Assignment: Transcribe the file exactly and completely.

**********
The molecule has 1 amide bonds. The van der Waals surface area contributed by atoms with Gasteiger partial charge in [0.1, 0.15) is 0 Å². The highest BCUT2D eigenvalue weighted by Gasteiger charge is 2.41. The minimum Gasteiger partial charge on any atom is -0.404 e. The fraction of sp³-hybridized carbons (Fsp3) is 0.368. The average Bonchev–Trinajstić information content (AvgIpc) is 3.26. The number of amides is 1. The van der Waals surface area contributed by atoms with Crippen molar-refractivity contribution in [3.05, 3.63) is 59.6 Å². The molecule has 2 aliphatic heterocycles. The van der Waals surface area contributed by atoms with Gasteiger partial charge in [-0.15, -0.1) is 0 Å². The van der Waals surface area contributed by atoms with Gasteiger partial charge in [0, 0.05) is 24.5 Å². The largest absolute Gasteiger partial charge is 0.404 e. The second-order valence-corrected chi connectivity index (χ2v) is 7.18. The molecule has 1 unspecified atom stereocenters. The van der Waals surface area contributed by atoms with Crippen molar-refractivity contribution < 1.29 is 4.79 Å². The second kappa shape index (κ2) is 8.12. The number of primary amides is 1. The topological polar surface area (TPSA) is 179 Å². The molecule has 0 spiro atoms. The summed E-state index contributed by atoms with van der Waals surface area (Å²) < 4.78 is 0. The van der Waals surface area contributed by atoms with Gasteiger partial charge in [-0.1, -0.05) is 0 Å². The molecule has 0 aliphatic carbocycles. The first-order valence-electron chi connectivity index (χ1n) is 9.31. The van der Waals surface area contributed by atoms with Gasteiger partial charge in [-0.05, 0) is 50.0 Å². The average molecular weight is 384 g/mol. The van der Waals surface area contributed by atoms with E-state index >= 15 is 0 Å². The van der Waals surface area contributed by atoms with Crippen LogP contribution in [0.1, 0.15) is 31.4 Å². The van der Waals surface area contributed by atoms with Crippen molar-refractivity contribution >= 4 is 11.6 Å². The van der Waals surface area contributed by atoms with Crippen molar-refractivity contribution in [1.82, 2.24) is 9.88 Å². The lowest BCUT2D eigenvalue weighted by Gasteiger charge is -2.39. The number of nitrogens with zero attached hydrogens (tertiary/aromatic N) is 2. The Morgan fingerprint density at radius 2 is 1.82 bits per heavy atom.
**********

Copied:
The molecule has 1 amide bonds. The van der Waals surface area contributed by atoms with Gasteiger partial charge in [0.1, 0.15) is 0 Å². The highest BCUT2D eigenvalue weighted by Gasteiger charge is 2.41. The minimum Gasteiger partial charge on any atom is -0.404 e. The fraction of sp³-hybridized carbons (Fsp3) is 0.368. The average Bonchev–Trinajstić information content (AvgIpc) is 3.26. The number of amides is 1. The van der Waals surface area contributed by atoms with Crippen molar-refractivity contribution in [3.05, 3.63) is 59.6 Å². The molecule has 2 aliphatic heterocycles. The van der Waals surface area contributed by atoms with Gasteiger partial charge in [-0.15, -0.1) is 0 Å². The van der Waals surface area contributed by atoms with Gasteiger partial charge in [0, 0.05) is 24.5 Å². The largest absolute Gasteiger partial charge is 0.404 e. The second-order valence-corrected chi connectivity index (χ2v) is 7.18. The molecule has 1 unspecified atom stereocenters. The van der Waals surface area contributed by atoms with Crippen molar-refractivity contribution < 1.29 is 4.79 Å². The second kappa shape index (κ2) is 8.12. The number of primary amides is 1. The topological polar surface area (TPSA) is 179 Å². The molecule has 0 spiro atoms. The summed E-state index contributed by atoms with van der Waals surface area (Å²) < 4.78 is 0. The van der Waals surface area contributed by atoms with Gasteiger partial charge in [-0.1, -0.05) is 0 Å². The molecule has 0 aliphatic carbocycles. The first-order valence-electron chi connectivity index (χ1n) is 9.31. The van der Waals surface area contributed by atoms with Gasteiger partial charge in [-0.05, 0) is 50.0 Å². The average molecular weight is 384 g/mol. The van der Waals surface area contributed by atoms with E-state index >= 15 is 0 Å². The van der Waals surface area contributed by atoms with Crippen LogP contribution in [0.1, 0.15) is 31.4 Å². The van der Waals surface area contributed by atoms with Crippen molar-refractivity contribution >= 4 is 11.6 Å². The van der Waals surface area contributed by atoms with Crippen molar-refractivity contribution in [1.82, 2.24) is 9.88 Å². The lowest BCUT2D eigenvalue weighted by Gasteiger charge is -2.39. The number of nitrogens with zero attached hydrogens (tertiary/aromatic N) is 2. The Morgan fingerprint density at radius 2 is 1.82 bits per heavy atom.